# hex to binary

This is a discussion on hex to binary within the C Programming forums, part of the General Programming Boards category; Hi I am looking for a way of converting a hex string into binary, or at least somehow separating the ...

1. ## hex to binary

Hi

I am looking for a way of converting a hex string into binary, or at least somehow separating the bitfields using masking, shift operators or some other method. I came up with a way of manually replacing each character with its known bits like 'a' with '1010', but just found it wasn't very good.

2. Originally Posted by nasser
I came up with a way of manually replacing each character with its known bits like 'a' with '1010', but just found it wasn't very good.
It would be good if you showed us this code and explained in what way you "found it wasn't very good".

3. By "binary" do you mean a string containing the binary values or displaying it as a binary string?

Your method of replacing characters with their binary equivalents is actually about the best way (unless you did it the hard way).

Post your code, lets see what we can do...

4. What you've described to be "not very good", I would find to be very good. Pretty darn efficient in fact I imagine.
Do you want us to find a worse method or are you going to post the code?

5. The problem here is that the character array binary gets overloaded because I am reading in multiple (unknown) number of hex numbers.
I also have the problem of not knowing how many inputs there are so I don't know how to define the array.
Anyway I can circumvent these problems?

Code:
```	while (scanf("%s\n", hex) == 1) {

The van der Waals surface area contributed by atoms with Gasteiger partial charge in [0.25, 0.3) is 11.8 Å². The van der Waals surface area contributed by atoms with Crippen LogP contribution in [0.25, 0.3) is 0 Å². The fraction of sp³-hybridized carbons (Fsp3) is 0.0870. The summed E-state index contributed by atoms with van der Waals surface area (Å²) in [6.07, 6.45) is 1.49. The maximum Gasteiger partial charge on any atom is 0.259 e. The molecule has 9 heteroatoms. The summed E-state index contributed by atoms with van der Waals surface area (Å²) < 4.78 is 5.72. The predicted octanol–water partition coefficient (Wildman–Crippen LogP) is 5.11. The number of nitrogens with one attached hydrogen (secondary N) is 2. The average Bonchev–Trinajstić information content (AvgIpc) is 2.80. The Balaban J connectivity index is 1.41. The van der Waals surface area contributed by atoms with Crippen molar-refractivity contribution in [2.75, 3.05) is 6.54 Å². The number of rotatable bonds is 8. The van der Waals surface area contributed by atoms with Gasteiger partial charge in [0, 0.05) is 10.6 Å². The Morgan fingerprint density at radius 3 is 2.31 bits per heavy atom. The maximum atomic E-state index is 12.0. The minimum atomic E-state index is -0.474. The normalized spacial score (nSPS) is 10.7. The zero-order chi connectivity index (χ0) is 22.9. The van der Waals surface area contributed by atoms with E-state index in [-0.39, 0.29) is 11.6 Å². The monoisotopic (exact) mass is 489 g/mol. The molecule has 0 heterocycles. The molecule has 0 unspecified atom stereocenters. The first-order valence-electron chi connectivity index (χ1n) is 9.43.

for (i=0; i<8; i++) {

if (hex[i] == '0') {

strcat(binary, "0000");
printf("\nIt is a 0");

}
if (hex[i] == '1') {

strcat(binary, "0001");
printf("\nIt is a 1");
}
if (hex[i] == '2') {

strcat(binary, "0020");
printf("\nIt is a 2");
}
if (hex[i] == '3') {

strcat(binary, "0011");
printf("\nIt is a 3");
}
if (hex[i] == '4') {

strcat(binary, "0100");
printf("\nIt is a 4");
}
if (hex[i] == '5') {

strcat(binary, "0101");
printf("\nIt is a 5");
}
if (hex[i] == '6') {

strcat(binary, "0110");
printf("\nIt is a 6");
}
if (hex[i] == '7') {

strcat(binary, "0111");
printf("\nIt is a 7");
}
if (hex[i] == '8') {

strcat(binary, "1000");
printf("\nIt is a 8");
}
if (hex[i] == '9') {

strcat(binary, "1001");
printf("\nIt is a 9");
}
if (hex[i] == 'a') {

strcat(binary, "1010");
printf("\nIt is a 10");
}
if (hex[i] == 'b') {

strcat(binary, "1011");
printf("\nIt is a 11");
}
if (hex[i] == 'c') {

strcat(binary, "1100");
printf("\nIt is a 12");
}
if hex[i] == 'd') {

strcat(binary, "1101");
printf("\nIt is a 13");
}
if (hex[i] == 'e') {

strcat(binary, "1110");
printf("\nIt is a 14");
}
if (hex[i] == 'f') {

strcat(binary, "1111");
printf("\nIt is a 15");
}

} //end for

} //end while```

6. Code:
`strcat(binary, "0020");`
I don't think any of us were expecting that.

If you want a string representation, then I don't see much better (other than perhaps using a switch to make it look a little cleaner). (EDIT: Or an array, as below.)

7. Yep, you did it the hard way...
Code: